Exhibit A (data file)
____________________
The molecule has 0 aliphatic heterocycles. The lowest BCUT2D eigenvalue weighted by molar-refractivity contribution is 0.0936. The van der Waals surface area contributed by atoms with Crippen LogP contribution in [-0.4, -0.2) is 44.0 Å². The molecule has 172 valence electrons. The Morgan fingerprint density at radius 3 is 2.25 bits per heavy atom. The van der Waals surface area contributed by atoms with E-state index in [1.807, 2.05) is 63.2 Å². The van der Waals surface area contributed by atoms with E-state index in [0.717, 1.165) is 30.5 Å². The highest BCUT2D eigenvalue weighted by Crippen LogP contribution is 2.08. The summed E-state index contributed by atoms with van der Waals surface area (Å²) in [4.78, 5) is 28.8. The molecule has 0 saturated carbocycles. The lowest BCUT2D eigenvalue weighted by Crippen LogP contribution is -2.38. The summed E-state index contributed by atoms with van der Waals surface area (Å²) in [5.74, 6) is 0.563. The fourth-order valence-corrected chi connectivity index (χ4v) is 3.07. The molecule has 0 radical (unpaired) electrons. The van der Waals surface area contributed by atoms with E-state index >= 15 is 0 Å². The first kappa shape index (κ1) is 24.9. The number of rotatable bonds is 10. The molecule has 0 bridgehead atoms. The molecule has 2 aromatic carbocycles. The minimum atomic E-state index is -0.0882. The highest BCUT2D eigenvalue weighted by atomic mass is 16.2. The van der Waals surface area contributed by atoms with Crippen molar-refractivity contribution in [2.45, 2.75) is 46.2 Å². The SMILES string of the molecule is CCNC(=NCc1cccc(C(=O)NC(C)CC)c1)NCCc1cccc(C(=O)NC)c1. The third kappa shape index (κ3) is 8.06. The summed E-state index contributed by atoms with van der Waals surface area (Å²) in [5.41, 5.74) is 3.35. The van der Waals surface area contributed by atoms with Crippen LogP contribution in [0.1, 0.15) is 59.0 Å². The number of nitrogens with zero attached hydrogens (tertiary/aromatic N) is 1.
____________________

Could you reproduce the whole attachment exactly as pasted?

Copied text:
The molecule has 0 aliphatic heterocycles. The lowest BCUT2D eigenvalue weighted by molar-refractivity contribution is 0.0936. The van der Waals surface area contributed by atoms with Crippen LogP contribution in [-0.4, -0.2) is 44.0 Å². The molecule has 172 valence electrons. The Morgan fingerprint density at radius 3 is 2.25 bits per heavy atom. The van der Waals surface area contributed by atoms with E-state index in [1.807, 2.05) is 63.2 Å². The van der Waals surface area contributed by atoms with E-state index in [0.717, 1.165) is 30.5 Å². The highest BCUT2D eigenvalue weighted by Crippen LogP contribution is 2.08. The summed E-state index contributed by atoms with van der Waals surface area (Å²) in [4.78, 5) is 28.8. The molecule has 0 saturated carbocycles. The lowest BCUT2D eigenvalue weighted by Crippen LogP contribution is -2.38. The summed E-state index contributed by atoms with van der Waals surface area (Å²) in [5.74, 6) is 0.563. The fourth-order valence-corrected chi connectivity index (χ4v) is 3.07. The molecule has 0 radical (unpaired) electrons. The van der Waals surface area contributed by atoms with E-state index >= 15 is 0 Å². The first kappa shape index (κ1) is 24.9. The number of rotatable bonds is 10. The molecule has 0 bridgehead atoms. The molecule has 2 aromatic carbocycles. The minimum atomic E-state index is -0.0882. The highest BCUT2D eigenvalue weighted by atomic mass is 16.2. The van der Waals surface area contributed by atoms with Crippen molar-refractivity contribution in [2.45, 2.75) is 46.2 Å². The SMILES string of the molecule is CCNC(=NCc1cccc(C(=O)NC(C)CC)c1)NCCc1cccc(C(=O)NC)c1. The third kappa shape index (κ3) is 8.06. The summed E-state index contributed by atoms with van der Waals surface area (Å²) in [5.41, 5.74) is 3.35. The van der Waals surface area contributed by atoms with Crippen LogP contribution in [0.1, 0.15) is 59.0 Å². The number of nitrogens with zero attached hydrogens (tertiary/aromatic N) is 1.